Throughout my time at Salesforce Connections, I saw myriad practical applications of AI that’s ready for primetime right now. How Yeti uses similar tech to size coolers to people’s space at home and in their vehicles. How FI Racing is using the fact that 99% of its fans will never attend a race (over a third of which are net-new due to the Netflix series following driver’s every move) – but that these folks (which also happen to be largely female) engage with the app while watching the race on their TV – and love to buy merchandise. How each of us will soon have an AI-bot that buys all our clothing in ways we would never think to, and takes outfit risks that we would never take – but because it knows us better than we know ourselves, all with positive result. But none were as powerful as the first. Each had a disclaimer attached to it: some iteration of “we’re not replacing (insert title here – merchandise planner, customer service agent – any title with highly repetitive tasks) – we’re helping them. And that’s the part that requires all of us to pay more mindshare as we go forward. As with each iteration of “people replacing” technology (the steam shovel, the automobile, the personal computer), it would be a fool’s errand to beat back the ceaseless march of progress here. But whereas those revolutions required people to morph, to re-educate, or to “skill up” (as was so often used at this show), something about AI feels significantly different. Bigger questions are invariably at hand. What are we willing to replace? Are there things we are willing to fight to retain? And who among us really has any ability to fight for anything that fits the latter? On a more macro level: who will determine if AI technologies are truly open to the public, and if not – who determines what we can and can’t access? Can we trust our elected officials – the majority of whom seem less-than-cutting-edge, from a tech perspective – to regulate here?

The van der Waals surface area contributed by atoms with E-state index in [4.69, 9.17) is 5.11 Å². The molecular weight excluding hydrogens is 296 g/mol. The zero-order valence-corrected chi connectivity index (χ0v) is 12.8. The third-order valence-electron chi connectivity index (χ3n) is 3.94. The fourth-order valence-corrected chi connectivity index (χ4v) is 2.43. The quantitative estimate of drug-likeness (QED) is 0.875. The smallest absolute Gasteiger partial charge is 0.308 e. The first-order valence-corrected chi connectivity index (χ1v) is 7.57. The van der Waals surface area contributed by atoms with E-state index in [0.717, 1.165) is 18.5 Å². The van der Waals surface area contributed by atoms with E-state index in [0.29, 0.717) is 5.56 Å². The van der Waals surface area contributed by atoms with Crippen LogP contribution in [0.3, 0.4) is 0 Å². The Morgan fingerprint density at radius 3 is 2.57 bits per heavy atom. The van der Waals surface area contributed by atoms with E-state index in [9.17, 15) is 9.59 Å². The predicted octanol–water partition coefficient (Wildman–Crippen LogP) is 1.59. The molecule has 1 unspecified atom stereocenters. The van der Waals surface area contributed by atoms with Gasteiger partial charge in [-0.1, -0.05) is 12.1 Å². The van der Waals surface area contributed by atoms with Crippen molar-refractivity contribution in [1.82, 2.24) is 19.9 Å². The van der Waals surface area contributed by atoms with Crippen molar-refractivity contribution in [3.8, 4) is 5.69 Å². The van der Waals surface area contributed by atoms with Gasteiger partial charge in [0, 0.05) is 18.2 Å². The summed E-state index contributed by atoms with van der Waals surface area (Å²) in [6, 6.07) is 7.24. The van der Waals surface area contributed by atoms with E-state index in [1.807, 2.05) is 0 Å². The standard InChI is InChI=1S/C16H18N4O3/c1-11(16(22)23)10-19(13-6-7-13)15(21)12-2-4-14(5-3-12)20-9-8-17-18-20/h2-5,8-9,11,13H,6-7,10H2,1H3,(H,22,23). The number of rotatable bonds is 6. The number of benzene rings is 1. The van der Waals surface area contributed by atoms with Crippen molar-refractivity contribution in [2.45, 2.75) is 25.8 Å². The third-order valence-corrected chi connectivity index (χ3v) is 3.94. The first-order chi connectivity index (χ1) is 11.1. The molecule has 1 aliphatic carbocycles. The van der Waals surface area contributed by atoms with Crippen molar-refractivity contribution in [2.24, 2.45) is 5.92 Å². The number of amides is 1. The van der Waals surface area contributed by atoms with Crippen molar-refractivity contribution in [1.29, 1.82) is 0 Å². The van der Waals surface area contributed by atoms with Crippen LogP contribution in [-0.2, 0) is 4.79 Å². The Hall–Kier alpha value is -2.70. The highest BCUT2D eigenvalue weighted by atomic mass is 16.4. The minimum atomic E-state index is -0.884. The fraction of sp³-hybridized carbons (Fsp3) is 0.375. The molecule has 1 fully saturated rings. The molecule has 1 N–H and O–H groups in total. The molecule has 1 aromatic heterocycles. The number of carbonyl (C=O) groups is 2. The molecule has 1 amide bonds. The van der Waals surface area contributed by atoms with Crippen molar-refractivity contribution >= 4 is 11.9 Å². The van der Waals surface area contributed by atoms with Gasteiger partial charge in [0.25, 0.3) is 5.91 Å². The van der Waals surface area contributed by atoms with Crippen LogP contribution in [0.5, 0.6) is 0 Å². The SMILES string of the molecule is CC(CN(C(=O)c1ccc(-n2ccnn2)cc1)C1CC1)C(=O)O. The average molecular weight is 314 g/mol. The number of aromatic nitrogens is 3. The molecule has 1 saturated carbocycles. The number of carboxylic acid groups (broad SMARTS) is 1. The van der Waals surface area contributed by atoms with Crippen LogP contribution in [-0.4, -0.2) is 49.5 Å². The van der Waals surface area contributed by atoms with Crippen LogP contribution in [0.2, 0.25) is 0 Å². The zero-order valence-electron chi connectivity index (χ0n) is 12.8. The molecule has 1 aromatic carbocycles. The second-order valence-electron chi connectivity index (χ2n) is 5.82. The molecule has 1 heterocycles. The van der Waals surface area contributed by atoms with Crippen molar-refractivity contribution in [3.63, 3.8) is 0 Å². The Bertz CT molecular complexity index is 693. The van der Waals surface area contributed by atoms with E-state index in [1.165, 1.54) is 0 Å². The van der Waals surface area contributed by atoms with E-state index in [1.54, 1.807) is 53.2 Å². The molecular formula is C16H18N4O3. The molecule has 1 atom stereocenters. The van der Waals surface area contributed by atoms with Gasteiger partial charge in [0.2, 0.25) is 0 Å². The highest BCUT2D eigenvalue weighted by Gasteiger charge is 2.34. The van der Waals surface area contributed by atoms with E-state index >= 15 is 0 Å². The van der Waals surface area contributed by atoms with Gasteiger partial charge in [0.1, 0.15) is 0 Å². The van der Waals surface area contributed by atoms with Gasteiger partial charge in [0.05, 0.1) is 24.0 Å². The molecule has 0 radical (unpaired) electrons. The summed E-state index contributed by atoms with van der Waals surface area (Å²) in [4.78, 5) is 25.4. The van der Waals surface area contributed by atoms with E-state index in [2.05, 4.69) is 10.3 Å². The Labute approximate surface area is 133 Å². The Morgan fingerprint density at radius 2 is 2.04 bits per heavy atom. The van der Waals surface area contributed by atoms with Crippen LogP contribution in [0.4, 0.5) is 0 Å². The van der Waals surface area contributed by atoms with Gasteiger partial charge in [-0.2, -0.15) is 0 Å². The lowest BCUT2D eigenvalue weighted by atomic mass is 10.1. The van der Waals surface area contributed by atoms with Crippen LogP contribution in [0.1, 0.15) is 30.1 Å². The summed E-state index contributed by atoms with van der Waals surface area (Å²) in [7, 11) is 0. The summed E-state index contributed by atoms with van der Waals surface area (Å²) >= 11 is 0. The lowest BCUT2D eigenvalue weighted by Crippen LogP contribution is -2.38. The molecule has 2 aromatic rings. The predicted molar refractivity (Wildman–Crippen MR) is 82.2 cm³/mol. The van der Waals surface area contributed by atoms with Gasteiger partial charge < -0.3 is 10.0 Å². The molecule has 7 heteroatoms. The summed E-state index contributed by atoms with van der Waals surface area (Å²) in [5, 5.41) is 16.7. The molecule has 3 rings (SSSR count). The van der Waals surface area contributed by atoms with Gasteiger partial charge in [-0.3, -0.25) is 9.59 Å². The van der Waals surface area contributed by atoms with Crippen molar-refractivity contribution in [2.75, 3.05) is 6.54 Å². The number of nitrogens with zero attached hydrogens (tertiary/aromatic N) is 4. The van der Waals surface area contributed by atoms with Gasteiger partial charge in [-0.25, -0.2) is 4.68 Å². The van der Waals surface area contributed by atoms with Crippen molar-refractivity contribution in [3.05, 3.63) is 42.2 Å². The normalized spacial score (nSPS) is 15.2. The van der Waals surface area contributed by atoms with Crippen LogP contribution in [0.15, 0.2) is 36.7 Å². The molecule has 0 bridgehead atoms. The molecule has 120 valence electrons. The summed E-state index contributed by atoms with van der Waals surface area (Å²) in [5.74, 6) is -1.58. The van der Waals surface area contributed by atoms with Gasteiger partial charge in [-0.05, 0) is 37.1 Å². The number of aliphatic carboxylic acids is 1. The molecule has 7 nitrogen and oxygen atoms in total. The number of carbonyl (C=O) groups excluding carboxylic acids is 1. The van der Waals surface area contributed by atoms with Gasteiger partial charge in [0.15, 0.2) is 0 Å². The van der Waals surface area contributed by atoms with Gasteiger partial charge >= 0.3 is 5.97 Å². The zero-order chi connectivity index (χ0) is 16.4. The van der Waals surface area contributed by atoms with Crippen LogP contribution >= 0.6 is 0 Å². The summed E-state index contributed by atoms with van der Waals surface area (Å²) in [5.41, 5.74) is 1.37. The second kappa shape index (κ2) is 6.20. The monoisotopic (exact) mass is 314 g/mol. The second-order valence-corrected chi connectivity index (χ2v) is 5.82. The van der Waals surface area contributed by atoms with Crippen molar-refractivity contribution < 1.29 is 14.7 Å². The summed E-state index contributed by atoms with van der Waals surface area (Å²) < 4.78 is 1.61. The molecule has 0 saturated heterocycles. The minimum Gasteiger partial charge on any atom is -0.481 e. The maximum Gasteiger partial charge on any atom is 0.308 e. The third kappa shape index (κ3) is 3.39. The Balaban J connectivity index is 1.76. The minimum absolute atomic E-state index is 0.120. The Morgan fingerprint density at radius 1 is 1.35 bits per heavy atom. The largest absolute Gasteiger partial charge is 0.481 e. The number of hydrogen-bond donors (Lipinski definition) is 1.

Unfortunately, when it comes to AI, those decisions are not democratized. Very few people will be making those decisions for the rest of us. One of them happens to be Salesforce’s owner. Another would be Meta’s owner, who has just announced he’ll be making Llama, that company’s large language model, open to the general public – despite a chorus of voices suggesting this is premature. Either way, It certainly feels like the automated genie will never again see the inside of the bottle.